- Effective tips for treating pregnancy cramps.
- Try sitting, lying down or changing positions.
- Soak in warm water.
- Participate in some relaxation exercises.
- Take plenty of fluids, including water.
- You can also try placing hot water bottle wrapped in a towel around the aching part
NOTE: The above tips will only work in the case of minor cramping. In severe cases, you’d want to call your doctor for expert medical help.
“But how do I know I’ve severe cramping?”
Here are some surefire signs:
- Severe pain that doesn’t subside.
- lower abdominal pains plus contractions.
- Vaginal bleeding, cramping, and discharge.
- Gastrointestinal symptoms.
- Dizziness and lightheadedness.
- Cramps alongside pain in the neck or shoulders.
Pregnancy and Hot Flashes (or Hot Flushes)
Doubting if the hot flashes- or hot flushes- you have right now are an effect of pregnancy?
Remove your doubts now! Hot flashes are a symptom of pregnancy…and they affect up to 80% of expectant moms (with some experiencing them as early as in the first weeks of the pregnancy).
If you’re already lost in the above description or have never experienced a hot flush, let me explain to you what you might expect:
A hot flash involves an intense heat that spreads through your upper body- typically start with your neck and head. It usually lasts for close to 30 or 50 seconds.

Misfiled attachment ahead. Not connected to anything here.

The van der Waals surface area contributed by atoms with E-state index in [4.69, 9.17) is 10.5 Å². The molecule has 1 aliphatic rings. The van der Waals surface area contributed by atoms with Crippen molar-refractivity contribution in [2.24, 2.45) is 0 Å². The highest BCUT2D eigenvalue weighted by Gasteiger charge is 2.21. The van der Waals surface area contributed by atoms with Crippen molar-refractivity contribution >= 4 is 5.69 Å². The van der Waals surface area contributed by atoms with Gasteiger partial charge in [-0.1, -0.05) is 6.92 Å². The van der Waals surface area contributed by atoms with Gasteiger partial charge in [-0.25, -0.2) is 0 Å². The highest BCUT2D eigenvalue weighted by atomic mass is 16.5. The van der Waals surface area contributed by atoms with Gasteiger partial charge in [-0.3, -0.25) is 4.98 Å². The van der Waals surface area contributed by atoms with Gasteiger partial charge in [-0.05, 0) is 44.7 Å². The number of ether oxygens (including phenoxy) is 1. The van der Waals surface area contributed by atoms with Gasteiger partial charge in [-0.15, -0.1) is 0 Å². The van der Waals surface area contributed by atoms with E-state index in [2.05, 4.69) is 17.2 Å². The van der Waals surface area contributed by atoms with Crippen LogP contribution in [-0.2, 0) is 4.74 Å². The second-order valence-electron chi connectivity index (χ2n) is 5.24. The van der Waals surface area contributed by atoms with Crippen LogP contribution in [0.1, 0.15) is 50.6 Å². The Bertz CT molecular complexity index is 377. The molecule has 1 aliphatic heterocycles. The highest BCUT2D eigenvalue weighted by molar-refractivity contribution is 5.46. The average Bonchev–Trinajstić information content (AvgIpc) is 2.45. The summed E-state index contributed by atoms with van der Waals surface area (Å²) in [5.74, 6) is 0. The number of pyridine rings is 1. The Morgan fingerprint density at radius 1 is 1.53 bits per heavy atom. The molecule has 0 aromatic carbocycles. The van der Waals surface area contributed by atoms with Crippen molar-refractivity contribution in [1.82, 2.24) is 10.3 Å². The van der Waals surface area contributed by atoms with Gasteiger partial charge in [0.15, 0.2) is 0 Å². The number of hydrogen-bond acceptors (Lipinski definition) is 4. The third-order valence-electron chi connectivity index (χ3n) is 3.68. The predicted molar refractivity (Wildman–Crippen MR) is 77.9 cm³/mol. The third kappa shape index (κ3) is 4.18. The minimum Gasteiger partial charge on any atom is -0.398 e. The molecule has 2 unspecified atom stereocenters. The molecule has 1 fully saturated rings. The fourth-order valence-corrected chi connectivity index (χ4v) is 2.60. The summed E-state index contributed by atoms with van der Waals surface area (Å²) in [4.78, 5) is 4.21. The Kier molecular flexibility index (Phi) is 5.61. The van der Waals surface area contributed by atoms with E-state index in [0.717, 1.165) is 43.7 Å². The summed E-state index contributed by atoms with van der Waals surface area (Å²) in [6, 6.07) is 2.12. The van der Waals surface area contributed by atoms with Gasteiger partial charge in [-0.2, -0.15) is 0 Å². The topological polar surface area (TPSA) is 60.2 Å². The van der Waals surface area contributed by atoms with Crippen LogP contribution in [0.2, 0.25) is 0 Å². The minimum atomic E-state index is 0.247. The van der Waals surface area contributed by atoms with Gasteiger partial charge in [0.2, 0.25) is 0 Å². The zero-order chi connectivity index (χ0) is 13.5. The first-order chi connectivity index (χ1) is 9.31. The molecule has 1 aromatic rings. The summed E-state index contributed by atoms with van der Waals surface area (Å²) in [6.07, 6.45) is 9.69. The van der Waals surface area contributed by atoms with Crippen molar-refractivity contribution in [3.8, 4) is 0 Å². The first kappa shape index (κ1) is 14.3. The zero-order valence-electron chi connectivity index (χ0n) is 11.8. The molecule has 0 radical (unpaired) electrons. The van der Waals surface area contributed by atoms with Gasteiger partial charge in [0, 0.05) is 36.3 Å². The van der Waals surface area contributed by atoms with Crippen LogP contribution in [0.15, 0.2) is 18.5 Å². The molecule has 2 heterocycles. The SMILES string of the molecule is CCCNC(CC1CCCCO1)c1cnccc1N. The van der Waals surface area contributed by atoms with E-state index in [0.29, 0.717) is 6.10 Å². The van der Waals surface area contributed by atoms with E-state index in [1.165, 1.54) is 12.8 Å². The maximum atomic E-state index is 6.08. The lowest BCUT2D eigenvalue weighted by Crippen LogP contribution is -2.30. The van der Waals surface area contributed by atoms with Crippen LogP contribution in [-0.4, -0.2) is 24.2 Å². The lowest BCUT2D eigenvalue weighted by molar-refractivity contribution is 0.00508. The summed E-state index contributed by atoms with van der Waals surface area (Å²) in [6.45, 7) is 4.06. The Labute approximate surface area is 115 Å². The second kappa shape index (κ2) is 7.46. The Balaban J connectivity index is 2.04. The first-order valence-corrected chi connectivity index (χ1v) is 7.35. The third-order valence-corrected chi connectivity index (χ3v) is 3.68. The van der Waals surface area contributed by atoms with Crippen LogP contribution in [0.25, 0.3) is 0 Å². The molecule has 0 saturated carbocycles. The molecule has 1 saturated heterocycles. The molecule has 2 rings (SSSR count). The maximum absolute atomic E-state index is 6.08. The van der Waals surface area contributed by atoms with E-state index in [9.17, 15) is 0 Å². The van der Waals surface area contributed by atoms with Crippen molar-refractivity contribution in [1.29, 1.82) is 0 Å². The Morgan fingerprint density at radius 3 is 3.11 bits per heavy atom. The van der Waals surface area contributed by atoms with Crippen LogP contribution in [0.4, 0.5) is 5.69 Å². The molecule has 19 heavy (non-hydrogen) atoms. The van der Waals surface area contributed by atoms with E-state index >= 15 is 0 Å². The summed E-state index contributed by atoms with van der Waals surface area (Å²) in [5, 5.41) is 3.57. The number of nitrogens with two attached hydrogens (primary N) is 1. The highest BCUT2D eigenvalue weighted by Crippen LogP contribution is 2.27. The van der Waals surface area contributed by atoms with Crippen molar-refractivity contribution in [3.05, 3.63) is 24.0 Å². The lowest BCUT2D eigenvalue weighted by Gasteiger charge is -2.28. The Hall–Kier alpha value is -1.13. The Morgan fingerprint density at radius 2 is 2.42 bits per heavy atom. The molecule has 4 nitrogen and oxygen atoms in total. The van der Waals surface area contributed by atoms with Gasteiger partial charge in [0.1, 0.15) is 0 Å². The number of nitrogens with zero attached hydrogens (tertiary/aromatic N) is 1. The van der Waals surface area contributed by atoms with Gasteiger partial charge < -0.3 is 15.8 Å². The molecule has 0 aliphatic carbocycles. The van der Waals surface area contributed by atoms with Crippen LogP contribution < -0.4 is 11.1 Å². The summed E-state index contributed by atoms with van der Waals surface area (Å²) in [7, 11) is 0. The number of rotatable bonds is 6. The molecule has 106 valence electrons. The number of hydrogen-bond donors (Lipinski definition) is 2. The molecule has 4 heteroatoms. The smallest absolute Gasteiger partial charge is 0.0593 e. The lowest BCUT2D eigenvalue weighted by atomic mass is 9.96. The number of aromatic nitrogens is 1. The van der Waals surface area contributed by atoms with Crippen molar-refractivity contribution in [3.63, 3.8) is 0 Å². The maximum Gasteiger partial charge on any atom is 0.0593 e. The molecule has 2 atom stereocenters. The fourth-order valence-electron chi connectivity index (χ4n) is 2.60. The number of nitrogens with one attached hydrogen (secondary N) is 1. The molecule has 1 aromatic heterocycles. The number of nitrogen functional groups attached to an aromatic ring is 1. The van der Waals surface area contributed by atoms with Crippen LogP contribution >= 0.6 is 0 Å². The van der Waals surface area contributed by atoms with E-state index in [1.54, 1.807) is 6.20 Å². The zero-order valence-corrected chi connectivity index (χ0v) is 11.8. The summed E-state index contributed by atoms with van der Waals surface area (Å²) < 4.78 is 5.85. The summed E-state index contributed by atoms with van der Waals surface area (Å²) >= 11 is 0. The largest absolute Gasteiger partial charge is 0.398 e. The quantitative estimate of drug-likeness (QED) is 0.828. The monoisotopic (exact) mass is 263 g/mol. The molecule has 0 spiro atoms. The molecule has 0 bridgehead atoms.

According to the medical experts, the regular fluctuation of hormone levels (especially the drops in estrogen) are the main culprits behind these heat surges.
Typically, these flush should occur in the second and third trimesters. They might become more frequent after the arrival of your baby since your hormones tend to lower after delivering and might remain low as you breastfeed.
But rest assured that hot flashes will NEVER harm your unborn baby!
Even when they mean no harm to your child, they’re annoying, frustrating and you’d want to control them.
The best advice I can give you when it comes to dealing with hot flush is: Stay Cool.
- Wear loose clothing- if possible wear natural fiber clothes as they’re more breathable than the synthetic fibers.
- Always keep your room cool even if it means allowing a breeze to whisper through your room or installing an electric fan.
- You can also refresh your face with a light water spray or just cold water.
- Keep off hot, crowded rooms, buses, and trains.
When we talk about pregnancy, we think of the joy it brings to you at the end. But we also can’t fail to mention the changes and symptoms it comes with.
The most common symptoms across all pregnancies include gas, UTI, anxiety, cramps and hot flashes.
These symptoms can sometimes are annoying, frustrating, embracing and can sometimes cause discomforts in your pregnancy life.
However, most of them have no grave consequences on your baby. And the few that might bring complications can be treated in time to prevent them.
We have discussed useful tips to get over each of these symptoms and give you some peace of mind as you wait for your bundle of your joy.
Have you experienced any of the above symptoms before?